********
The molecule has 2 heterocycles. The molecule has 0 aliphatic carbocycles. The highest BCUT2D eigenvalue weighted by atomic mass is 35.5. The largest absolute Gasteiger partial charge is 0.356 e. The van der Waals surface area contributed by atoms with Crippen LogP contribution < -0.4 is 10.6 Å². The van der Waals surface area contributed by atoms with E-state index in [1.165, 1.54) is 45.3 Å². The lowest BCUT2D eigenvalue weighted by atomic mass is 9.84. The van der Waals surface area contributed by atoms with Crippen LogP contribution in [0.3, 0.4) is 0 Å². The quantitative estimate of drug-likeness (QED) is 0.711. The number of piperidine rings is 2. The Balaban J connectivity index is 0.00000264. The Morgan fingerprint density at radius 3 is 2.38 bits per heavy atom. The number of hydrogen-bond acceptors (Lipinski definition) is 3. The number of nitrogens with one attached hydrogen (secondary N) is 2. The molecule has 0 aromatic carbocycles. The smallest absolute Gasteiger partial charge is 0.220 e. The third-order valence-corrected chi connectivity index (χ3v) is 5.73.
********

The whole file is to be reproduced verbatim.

The molecule has 2 heterocycles. The molecule has 0 aliphatic carbocycles. The highest BCUT2D eigenvalue weighted by atomic mass is 35.5. The largest absolute Gasteiger partial charge is 0.356 e. The van der Waals surface area contributed by atoms with Crippen LogP contribution < -0.4 is 10.6 Å². The van der Waals surface area contributed by atoms with E-state index in [1.165, 1.54) is 45.3 Å². The lowest BCUT2D eigenvalue weighted by atomic mass is 9.84. The van der Waals surface area contributed by atoms with Crippen LogP contribution in [0.3, 0.4) is 0 Å². The quantitative estimate of drug-likeness (QED) is 0.711. The number of piperidine rings is 2. The Balaban J connectivity index is 0.00000264. The Morgan fingerprint density at radius 3 is 2.38 bits per heavy atom. The number of hydrogen-bond acceptors (Lipinski definition) is 3. The number of nitrogens with one attached hydrogen (secondary N) is 2. The molecule has 0 aromatic carbocycles. The smallest absolute Gasteiger partial charge is 0.220 e. The third-order valence-corrected chi connectivity index (χ3v) is 5.73.